Ryanair today announced cancellations on 288 flight routes across Europe ahead of the announced TCP cabin crew strikes called in Spain, Belgium and Portugal to demand official recognition for their unions, set for this coming July 25 and 26.
In total 400 flights in Spain will be canceled, 24% of the total they fly daily, which will affect up to 50,000 passengers who had planned to travel to or from Spain on either of those two days, according to the Irish low cost airline.
The airline has contacted those 50,000 thought to be affected by email and text message to notify them seven days in advance that their flights are to be canceled. The company has offered all affected customers the opportunity to move to another flight that will be operated in the seven days either before or after July 25 and 26. As an alternative, passengers can also demand a full refund of their tickets.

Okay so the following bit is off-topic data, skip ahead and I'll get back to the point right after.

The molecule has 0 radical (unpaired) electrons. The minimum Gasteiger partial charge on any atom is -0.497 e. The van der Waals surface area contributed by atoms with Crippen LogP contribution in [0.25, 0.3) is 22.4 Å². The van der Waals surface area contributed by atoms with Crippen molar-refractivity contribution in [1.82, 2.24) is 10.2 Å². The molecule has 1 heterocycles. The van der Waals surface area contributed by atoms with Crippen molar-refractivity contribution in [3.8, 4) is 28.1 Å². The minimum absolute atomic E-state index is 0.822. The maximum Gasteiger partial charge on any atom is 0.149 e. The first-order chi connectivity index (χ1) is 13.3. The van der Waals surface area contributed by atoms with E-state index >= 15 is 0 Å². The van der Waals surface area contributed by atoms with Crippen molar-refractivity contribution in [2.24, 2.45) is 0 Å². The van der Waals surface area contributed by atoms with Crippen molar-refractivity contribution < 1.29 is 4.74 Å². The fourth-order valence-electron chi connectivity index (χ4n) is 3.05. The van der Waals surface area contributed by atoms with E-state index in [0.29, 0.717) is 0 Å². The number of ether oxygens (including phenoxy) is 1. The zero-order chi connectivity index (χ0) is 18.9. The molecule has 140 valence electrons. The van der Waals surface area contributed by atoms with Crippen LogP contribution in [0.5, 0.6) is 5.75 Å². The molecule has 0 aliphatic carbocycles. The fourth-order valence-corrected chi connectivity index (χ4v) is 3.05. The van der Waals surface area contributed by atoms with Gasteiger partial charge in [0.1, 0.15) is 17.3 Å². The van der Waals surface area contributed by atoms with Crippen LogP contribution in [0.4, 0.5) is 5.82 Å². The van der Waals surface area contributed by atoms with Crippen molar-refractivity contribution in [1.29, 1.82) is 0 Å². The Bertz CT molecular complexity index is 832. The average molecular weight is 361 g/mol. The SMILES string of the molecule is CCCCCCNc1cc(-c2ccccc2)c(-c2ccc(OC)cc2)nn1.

The airline, in this the first official labour dispute it has faced in Spain, have confirmed that the strike could affect up to 200 of the more than 830 daily flights that Ryanair operates to and from Spain (24% of the total); up to 50 of the more than 180 daily flights that Ryanair operates to and from Portugal (27%); up to 50 of the more than 160 daily flights that Ryanair operates to and from Belgium (31%). And in total, up to 300 of the more than 2,400 daily flights that Ryanair operates in Europe could be affected (12%)
Ryanair say that they have added extra personnel to their customer services department, which is notoriously easy to contact, to help in the management of reimbursement or relocation of affected customers over the next seven days.
The airline added that any Ryanair customer traveling to or from Belgium, Portugal or Spain next Wednesday or Thursday who has not received an email or text message today, can expect that their flight will operate normally and the customers must check in following the usual procedure.
According to the company’s own calculations, 88% of Ryanair’s customers in Europe will not be affected, although Spanish unions calling for the strike have cast serious doubt on these figures.